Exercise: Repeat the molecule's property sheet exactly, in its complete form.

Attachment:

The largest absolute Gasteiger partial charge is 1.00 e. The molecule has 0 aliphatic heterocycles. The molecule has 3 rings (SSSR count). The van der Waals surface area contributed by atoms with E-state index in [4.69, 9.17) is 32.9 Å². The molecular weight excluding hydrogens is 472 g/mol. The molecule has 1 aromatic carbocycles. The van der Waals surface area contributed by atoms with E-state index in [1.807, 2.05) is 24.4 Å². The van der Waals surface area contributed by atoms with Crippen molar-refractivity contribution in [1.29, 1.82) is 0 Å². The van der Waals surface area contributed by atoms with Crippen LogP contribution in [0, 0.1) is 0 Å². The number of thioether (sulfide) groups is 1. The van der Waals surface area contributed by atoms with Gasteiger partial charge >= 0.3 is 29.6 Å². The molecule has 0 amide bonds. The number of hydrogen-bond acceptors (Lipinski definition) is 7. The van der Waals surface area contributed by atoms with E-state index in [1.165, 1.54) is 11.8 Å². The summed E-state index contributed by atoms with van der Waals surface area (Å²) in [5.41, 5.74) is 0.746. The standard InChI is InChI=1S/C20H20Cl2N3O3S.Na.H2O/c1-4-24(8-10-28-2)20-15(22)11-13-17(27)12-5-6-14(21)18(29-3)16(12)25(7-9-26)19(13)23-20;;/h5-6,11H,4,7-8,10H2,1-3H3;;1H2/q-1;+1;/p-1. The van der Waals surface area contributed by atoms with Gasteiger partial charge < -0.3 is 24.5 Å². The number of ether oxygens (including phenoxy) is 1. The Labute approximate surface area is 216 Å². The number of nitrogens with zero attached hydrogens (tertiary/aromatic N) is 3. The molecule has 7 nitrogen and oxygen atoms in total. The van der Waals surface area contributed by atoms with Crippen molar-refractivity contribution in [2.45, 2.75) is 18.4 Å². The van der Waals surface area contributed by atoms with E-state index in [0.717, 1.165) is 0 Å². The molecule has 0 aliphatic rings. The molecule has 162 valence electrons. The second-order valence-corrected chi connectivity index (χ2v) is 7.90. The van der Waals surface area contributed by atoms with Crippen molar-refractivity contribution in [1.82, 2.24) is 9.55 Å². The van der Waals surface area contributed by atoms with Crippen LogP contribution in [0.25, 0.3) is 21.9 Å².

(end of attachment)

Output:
The largest absolute Gasteiger partial charge is 1.00 e. The molecule has 0 aliphatic heterocycles. The molecule has 3 rings (SSSR count). The van der Waals surface area contributed by atoms with E-state index in [4.69, 9.17) is 32.9 Å². The molecular weight excluding hydrogens is 472 g/mol. The molecule has 1 aromatic carbocycles. The van der Waals surface area contributed by atoms with E-state index in [1.807, 2.05) is 24.4 Å². The van der Waals surface area contributed by atoms with Crippen molar-refractivity contribution in [1.29, 1.82) is 0 Å². The van der Waals surface area contributed by atoms with Crippen LogP contribution in [0, 0.1) is 0 Å². The number of thioether (sulfide) groups is 1. The van der Waals surface area contributed by atoms with Gasteiger partial charge >= 0.3 is 29.6 Å². The molecule has 0 amide bonds. The number of hydrogen-bond acceptors (Lipinski definition) is 7. The van der Waals surface area contributed by atoms with E-state index in [1.165, 1.54) is 11.8 Å². The summed E-state index contributed by atoms with van der Waals surface area (Å²) in [5.41, 5.74) is 0.746. The standard InChI is InChI=1S/C20H20Cl2N3O3S.Na.H2O/c1-4-24(8-10-28-2)20-15(22)11-13-17(27)12-5-6-14(21)18(29-3)16(12)25(7-9-26)19(13)23-20;;/h5-6,11H,4,7-8,10H2,1-3H3;;1H2/q-1;+1;/p-1. The van der Waals surface area contributed by atoms with Gasteiger partial charge < -0.3 is 24.5 Å². The number of ether oxygens (including phenoxy) is 1. The Labute approximate surface area is 216 Å². The number of nitrogens with zero attached hydrogens (tertiary/aromatic N) is 3. The molecule has 7 nitrogen and oxygen atoms in total. The van der Waals surface area contributed by atoms with Crippen molar-refractivity contribution in [2.45, 2.75) is 18.4 Å². The van der Waals surface area contributed by atoms with E-state index in [0.717, 1.165) is 0 Å². The molecule has 0 aliphatic rings. The molecule has 162 valence electrons. The second-order valence-corrected chi connectivity index (χ2v) is 7.90. The van der Waals surface area contributed by atoms with Crippen molar-refractivity contribution in [1.82, 2.24) is 9.55 Å². The van der Waals surface area contributed by atoms with Crippen LogP contribution in [0.25, 0.3) is 21.9 Å².